Students, officials look back on April 27 tornadoes one year later

Bobby Schiavi (above) walks through the tornado-damaged parts of Harvest five months after the storms.

he year 2011 was an extremely difficult one for Collier Library Technical Assistant Emily Patterson, whose life was turned upside down during the course of four devastating months.

She lost everything in Phil Campbell April 27 to a tornado that wreaked havoc on the home she shared with her family. Patterson also suffered the deaths of her husband, grandmother, mother-in-law and grandfather, which all occurred within weeks of each other.

Picking up the pieces after such an unsettling year has been challenging for Patterson, who said she would have never survived in the aftermath of the storms without the help of her UNA family.

“(Last year) reinforced my view on life,” she said. “Things can be very material and can be replaced, but without faith, I wouldn’t have made it. This (experience) strengthened my faith.”

Patterson, who worked with her family last year to sift through debris and salvage their belongings amid the rubble of her former home, is now building a new house in Tennessee to be completed by late summer.

She said the last year has been surreal, and still finds herself asking whether or not the events she experienced actually occurred. She said she looks forward to re-discovering a sense of tranquility in her new home.

“I want to be hopefully sitting on my (new) back porch, just resting and relaxing,” she said. “I want to take the kids on vacation. There are not a whole lot of huge aspirations there. What I want is very basic. I’m just ready for calm, for peace and not having to deal with everything.”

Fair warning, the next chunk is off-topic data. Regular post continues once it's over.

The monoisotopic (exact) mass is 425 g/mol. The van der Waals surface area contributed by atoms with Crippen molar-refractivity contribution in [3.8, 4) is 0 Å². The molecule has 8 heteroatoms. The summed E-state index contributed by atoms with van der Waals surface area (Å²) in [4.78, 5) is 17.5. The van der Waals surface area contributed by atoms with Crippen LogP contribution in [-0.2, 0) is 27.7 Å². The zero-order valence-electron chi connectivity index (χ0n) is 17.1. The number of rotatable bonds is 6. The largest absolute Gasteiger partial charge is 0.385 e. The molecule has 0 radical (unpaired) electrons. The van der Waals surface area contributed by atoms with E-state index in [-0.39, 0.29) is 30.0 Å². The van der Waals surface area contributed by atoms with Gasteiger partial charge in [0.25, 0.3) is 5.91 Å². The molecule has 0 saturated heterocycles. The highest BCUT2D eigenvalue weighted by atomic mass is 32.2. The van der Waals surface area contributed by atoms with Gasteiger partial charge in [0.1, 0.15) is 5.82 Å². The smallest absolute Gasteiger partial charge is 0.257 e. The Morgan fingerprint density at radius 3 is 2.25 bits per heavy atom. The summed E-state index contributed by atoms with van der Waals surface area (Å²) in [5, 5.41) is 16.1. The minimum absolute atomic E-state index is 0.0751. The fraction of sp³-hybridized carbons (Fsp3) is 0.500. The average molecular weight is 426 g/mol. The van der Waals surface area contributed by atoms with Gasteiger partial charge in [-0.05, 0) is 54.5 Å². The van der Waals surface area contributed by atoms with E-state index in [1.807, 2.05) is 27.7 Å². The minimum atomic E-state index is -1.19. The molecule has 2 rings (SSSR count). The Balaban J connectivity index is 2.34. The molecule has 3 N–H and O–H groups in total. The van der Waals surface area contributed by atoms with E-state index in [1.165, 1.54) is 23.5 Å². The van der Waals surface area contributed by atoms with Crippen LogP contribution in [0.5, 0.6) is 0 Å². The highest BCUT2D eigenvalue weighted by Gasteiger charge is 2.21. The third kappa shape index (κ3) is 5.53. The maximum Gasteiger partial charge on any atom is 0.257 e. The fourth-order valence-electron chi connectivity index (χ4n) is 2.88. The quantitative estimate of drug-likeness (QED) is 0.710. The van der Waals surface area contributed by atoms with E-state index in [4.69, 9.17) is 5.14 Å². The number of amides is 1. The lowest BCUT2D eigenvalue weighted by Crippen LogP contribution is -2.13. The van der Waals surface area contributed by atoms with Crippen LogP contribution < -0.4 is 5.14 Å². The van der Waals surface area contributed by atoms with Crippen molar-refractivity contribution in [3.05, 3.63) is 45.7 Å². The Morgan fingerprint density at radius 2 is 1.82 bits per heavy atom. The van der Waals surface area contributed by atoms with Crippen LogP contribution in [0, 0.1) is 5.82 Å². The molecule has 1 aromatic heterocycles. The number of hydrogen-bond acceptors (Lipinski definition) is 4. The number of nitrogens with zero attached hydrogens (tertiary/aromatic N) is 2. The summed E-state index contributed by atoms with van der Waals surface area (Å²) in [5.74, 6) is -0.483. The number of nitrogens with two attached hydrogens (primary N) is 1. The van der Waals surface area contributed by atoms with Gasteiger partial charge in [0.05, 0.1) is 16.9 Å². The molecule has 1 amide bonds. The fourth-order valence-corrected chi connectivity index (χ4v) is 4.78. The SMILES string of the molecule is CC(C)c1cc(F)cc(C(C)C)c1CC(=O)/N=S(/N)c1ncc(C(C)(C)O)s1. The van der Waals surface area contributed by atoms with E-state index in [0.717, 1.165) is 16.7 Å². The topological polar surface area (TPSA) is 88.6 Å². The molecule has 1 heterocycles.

Bobby Schiavi, a freshman from Sparkman High School, was asleep at home in Harvest the day of the April 27 tornadoes. He realized the severity of the storm after being awoken by the sound of several trees snapping and crashing in his backyard.

One of the heavy branches from the trees struck his family’s house, causing damage to the roof. Schiavi said he was fortunate his home was mostly spared from the tornado in Harvest, but his friends and neighbors weren’t so fortunate.

“I feel like one of the lucky ones,” he said. “I feel supportive. There was nothing they could do about what happened. It’s just how it worked out for them. I feel bad.”

Since the storms, Schiavi has a new outlook on his life and personal safety. He said he and his loved ones are now more prepared for severe weather than ever before.

The last year, in which so many have had to rebuild their homes and lives after the tornadoes, has taught Schiavi to take tornado sirens seriously, he said.

“The (tornadoes) made me more concerned for others, so now I encourage everybody to learn where the storm shelters are in their area, and to know who can help you in situations like that,” he said.

In August of 2011, UNA secured a $15,000 grant through the Disaster Relief Fund for Postsecondary Education Students. The funding was dispersed to approximately 20 UNA students who were affected by the April 27 tornado outbreak across north Alabama last year.

Donors also contributed to a separate fund after the April 27 tornadoes, which has now been established as an emergency fund for future use.